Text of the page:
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While We’re Young

While We're Young film posterSynopsis

Noah Baumbach’s comedy about Josh (Ben Stiller) and Cornelia (Naomi Watts) in their 40s trying to relive their younger years. They are befriended by Jamie (Adam Driver) and Darby (Amanda Seyfried).  Cornelia gets into hip hop and Josh collaborates with Jamie in a documentary. Cornelia is childless but wants a child.  Josh and Jamie discuss the nature of film.  The two couples want rejuvenation through peyote-induced therapy techniques.  There is confrontation between James and Josh at the end.

Review

This is very Woody Allen (yuk).  Middle aged and middle class averagely insane narcissists worried about the direction of their lives.  I certainly didn’t sympathize with their plight, I just wish they’d grow up less embarrassingly.   It’s like all those productions in which the younger people are often more mature than the silly middle aged.  Cornelia gets involved with Mum-set types and wants a child (this is the usual Hollywood lecture, that having kids is the ultimate in life).  Josh and Cornelia want to get back to their lives before they used Google and Twitter.  They want to revive the romanticism of their first meeting.  Josh tells Cornelia it’s idiotic to text or phone each other first date wise when they’re (erm) living in the same room.  It’s Bob Ted Carol and Alice in reverse, not married couples experimenting with sexual drugs but getting back to basics.  Naturally Jamie and Darby listen to vinyl records, and to tapes, and use typewriters, and these are the things that Josh and Cornelia discarded.  Darby makes ice cream, how quirkily hip my dear!  Josh and Jamie agonise about documentary film and the nature of truth, which of course reflects the endless search for authenticity in their personal lives.  Jamie is not the seeker of truth he seems to be but can be coldly manipulative and career orientated, more than his idealistic pose would have Josh believe.  Josh has a problem with this but shouldn’t he look deeper into his art? There is guilt ridden theorising about it. The ayahuesca sessions are reminiscent of those obligatory visits to such places as the Esden Centre that middle aged hippies used to visit.  Irritating!!!!

 
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Posted by on May 26, 2015 in At the cinema, Film Reviews

 

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Les Misérables

Les Misérables

Synopsis

As nearly everyone on this planet knows, this is a globally successfull musical based on Victor Hugo’s Les Misérables.  It’s about Jean Valjean (Hugh Jackman) persecuted by his obsessive pursuer Javert (Russell Crowe).  Valjean becomes a thief and uses his loot to become a respectable mayor.  He takes the persecuted waif Fantine (Anne Hathaway) under his wing, she dies and he looks after her daughter Cosette who grows up to be played by Amanda Seyfried.  It’s French revolutionary time in the 1830s.  Cosette becomes romantically involved with Marius (Eddie  Redmayne) who is romantically pursued by Eponine (Samantha Banks). Helena Bonham Carter and Sacha Baron Cohen play a pair of crooked innkeepers.  The barricades go up, Valjean and Javert meet again, and will Cosette learn the truth and find happiness?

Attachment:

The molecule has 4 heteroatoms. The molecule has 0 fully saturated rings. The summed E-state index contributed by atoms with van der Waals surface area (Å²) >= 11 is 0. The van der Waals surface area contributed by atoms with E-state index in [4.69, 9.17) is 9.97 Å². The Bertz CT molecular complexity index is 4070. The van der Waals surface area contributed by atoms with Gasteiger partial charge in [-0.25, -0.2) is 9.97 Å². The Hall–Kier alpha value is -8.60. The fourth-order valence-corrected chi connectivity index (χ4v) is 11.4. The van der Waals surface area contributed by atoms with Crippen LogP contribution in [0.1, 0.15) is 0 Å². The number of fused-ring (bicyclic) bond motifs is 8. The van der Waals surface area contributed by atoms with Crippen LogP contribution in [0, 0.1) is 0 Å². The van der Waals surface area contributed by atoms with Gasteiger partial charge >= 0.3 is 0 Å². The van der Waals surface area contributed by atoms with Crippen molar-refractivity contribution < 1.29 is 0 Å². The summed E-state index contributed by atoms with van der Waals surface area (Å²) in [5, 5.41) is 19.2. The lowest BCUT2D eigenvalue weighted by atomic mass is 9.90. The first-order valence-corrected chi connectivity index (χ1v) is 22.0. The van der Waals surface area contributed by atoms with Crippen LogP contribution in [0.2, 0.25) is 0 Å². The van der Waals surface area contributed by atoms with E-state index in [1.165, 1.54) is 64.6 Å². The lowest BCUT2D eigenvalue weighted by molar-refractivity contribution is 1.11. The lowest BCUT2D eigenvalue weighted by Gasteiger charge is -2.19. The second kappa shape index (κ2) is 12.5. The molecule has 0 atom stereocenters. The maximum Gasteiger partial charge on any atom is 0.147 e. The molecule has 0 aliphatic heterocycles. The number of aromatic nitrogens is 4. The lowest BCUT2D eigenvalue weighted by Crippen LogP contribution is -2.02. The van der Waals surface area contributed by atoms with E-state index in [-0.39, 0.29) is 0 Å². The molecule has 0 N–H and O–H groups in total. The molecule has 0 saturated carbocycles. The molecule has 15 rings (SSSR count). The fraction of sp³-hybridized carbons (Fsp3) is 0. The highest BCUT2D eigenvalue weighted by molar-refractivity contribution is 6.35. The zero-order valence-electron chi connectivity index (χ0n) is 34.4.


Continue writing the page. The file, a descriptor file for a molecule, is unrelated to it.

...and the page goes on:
Review

I’m not usually an aficionado of filmed musicals, their plots are crudely simple and characters are embarrassing as they mime their way through sentimentalized absurdities.  I was prepared for more of this in Les Misérables, however in spite of the usually forgettable music, in spite of Russell Crowe’s singing (sounding like a wounded cow ), and in spite of relentlessly sung dialogue, this film is quite enjoyable.  I actually wanted to sing as I left the cinema.  Les Misérables is energetic and passionate, a lot of the time it seemed more like sung acting than characters simply singing songs.  The actors sing as they perform, there is no miming from dubbed recordings and this is quite impressive.  Anne Hathaway held her notes and our attention through the “Dream” song.  Samantha Barks reprised her Nancy role, as she was equally impressive.  The acting always seems sincere and passionate and unselfconsciously often melodramatic.  The sets are amazingly detailed like the prints of Gustave Dore summoned in gloomy colours.  The revolutionaries strike poses as if for a David painting.  Paris in Les Misérables looks like a stage set for an opera and this is surely apt, the plaster elephant like an opera sentinel against the stacked furniture of the barricades.  The unrealistic absurdity of piled up furniture against gunpowder and infantry emphasizes the staginess, as does the impossibility of the Paris streets bursting into song!  Sacha Baron Cohen and Helena Bonham Carter as the Thenardiers are hilarious as they provide Oliver Twist comic colour (they remind me of Fagin and the Artful Dodger).  Helena Bonham Carter also reprised her Sweeny Todd role but she should be careful.  In Les Misérables she wears bad make up and a fright wig, in Alice in Wonderland she wears bad make up and a fright wig, she does the same in Sweeny Todd and Great Expectations.  She really must get away from this predictable casting, maybe it’s Tim Burton’s influence.  Anyway, Les Misérables shows that you don’t have to have a good singing voice, just join in the fun.

 
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Posted by on February 10, 2013 in At the cinema, Film Reviews

 

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